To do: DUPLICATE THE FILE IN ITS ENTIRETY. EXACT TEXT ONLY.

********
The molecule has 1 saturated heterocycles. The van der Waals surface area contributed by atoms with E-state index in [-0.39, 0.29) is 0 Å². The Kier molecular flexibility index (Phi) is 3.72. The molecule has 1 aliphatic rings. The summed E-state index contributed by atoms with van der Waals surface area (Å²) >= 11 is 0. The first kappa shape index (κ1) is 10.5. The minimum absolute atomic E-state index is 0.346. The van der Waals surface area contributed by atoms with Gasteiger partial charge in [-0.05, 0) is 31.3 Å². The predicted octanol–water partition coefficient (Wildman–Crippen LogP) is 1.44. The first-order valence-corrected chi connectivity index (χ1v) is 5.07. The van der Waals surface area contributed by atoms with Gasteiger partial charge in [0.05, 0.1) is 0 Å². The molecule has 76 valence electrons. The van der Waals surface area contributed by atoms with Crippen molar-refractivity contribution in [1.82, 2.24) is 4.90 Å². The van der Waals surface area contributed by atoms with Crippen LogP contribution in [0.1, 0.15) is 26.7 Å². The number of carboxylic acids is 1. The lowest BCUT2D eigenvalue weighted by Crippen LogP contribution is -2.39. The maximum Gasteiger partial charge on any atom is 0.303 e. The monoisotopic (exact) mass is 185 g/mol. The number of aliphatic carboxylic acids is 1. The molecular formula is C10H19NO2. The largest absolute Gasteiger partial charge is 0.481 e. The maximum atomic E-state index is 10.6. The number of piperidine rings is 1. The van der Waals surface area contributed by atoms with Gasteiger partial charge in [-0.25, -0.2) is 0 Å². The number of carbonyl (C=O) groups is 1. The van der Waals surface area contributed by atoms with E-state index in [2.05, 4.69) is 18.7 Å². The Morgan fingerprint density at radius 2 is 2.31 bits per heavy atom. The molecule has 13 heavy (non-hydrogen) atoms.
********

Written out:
The molecule has 1 saturated heterocycles. The van der Waals surface area contributed by atoms with E-state index in [-0.39, 0.29) is 0 Å². The Kier molecular flexibility index (Phi) is 3.72. The molecule has 1 aliphatic rings. The summed E-state index contributed by atoms with van der Waals surface area (Å²) >= 11 is 0. The first kappa shape index (κ1) is 10.5. The minimum absolute atomic E-state index is 0.346. The van der Waals surface area contributed by atoms with Gasteiger partial charge in [-0.05, 0) is 31.3 Å². The predicted octanol–water partition coefficient (Wildman–Crippen LogP) is 1.44. The first-order valence-corrected chi connectivity index (χ1v) is 5.07. The van der Waals surface area contributed by atoms with Gasteiger partial charge in [0.05, 0.1) is 0 Å². The molecule has 76 valence electrons. The van der Waals surface area contributed by atoms with Crippen molar-refractivity contribution in [1.82, 2.24) is 4.90 Å². The van der Waals surface area contributed by atoms with Crippen LogP contribution in [0.1, 0.15) is 26.7 Å². The number of carboxylic acids is 1. The lowest BCUT2D eigenvalue weighted by Crippen LogP contribution is -2.39. The maximum Gasteiger partial charge on any atom is 0.303 e. The monoisotopic (exact) mass is 185 g/mol. The number of aliphatic carboxylic acids is 1. The molecular formula is C10H19NO2. The largest absolute Gasteiger partial charge is 0.481 e. The maximum atomic E-state index is 10.6. The number of piperidine rings is 1. The van der Waals surface area contributed by atoms with Gasteiger partial charge in [-0.25, -0.2) is 0 Å². The number of carbonyl (C=O) groups is 1. The van der Waals surface area contributed by atoms with E-state index in [2.05, 4.69) is 18.7 Å². The Morgan fingerprint density at radius 2 is 2.31 bits per heavy atom. The molecule has 13 heavy (non-hydrogen) atoms.